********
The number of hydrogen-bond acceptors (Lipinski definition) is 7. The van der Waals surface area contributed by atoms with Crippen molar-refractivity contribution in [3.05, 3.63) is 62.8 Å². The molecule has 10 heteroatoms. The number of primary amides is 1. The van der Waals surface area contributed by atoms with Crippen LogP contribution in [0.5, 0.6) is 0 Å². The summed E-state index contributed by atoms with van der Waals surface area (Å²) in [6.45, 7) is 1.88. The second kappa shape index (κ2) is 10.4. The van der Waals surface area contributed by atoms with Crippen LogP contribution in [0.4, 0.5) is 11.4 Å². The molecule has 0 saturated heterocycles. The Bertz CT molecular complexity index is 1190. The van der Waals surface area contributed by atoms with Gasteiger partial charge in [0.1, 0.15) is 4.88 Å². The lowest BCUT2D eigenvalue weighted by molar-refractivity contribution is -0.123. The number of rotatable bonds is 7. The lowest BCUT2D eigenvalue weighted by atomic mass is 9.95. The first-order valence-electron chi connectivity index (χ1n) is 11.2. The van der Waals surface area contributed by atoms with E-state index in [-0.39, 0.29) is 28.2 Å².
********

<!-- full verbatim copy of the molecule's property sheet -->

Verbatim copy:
The number of hydrogen-bond acceptors (Lipinski definition) is 7. The van der Waals surface area contributed by atoms with Crippen molar-refractivity contribution in [3.05, 3.63) is 62.8 Å². The molecule has 10 heteroatoms. The number of primary amides is 1. The van der Waals surface area contributed by atoms with Crippen LogP contribution in [0.5, 0.6) is 0 Å². The summed E-state index contributed by atoms with van der Waals surface area (Å²) in [6.45, 7) is 1.88. The second kappa shape index (κ2) is 10.4. The van der Waals surface area contributed by atoms with Crippen LogP contribution in [0.4, 0.5) is 11.4 Å². The molecule has 0 saturated heterocycles. The Bertz CT molecular complexity index is 1190. The van der Waals surface area contributed by atoms with Gasteiger partial charge in [0.1, 0.15) is 4.88 Å². The lowest BCUT2D eigenvalue weighted by molar-refractivity contribution is -0.123. The number of rotatable bonds is 7. The lowest BCUT2D eigenvalue weighted by atomic mass is 9.95. The first-order valence-electron chi connectivity index (χ1n) is 11.2. The van der Waals surface area contributed by atoms with E-state index in [-0.39, 0.29) is 28.2 Å².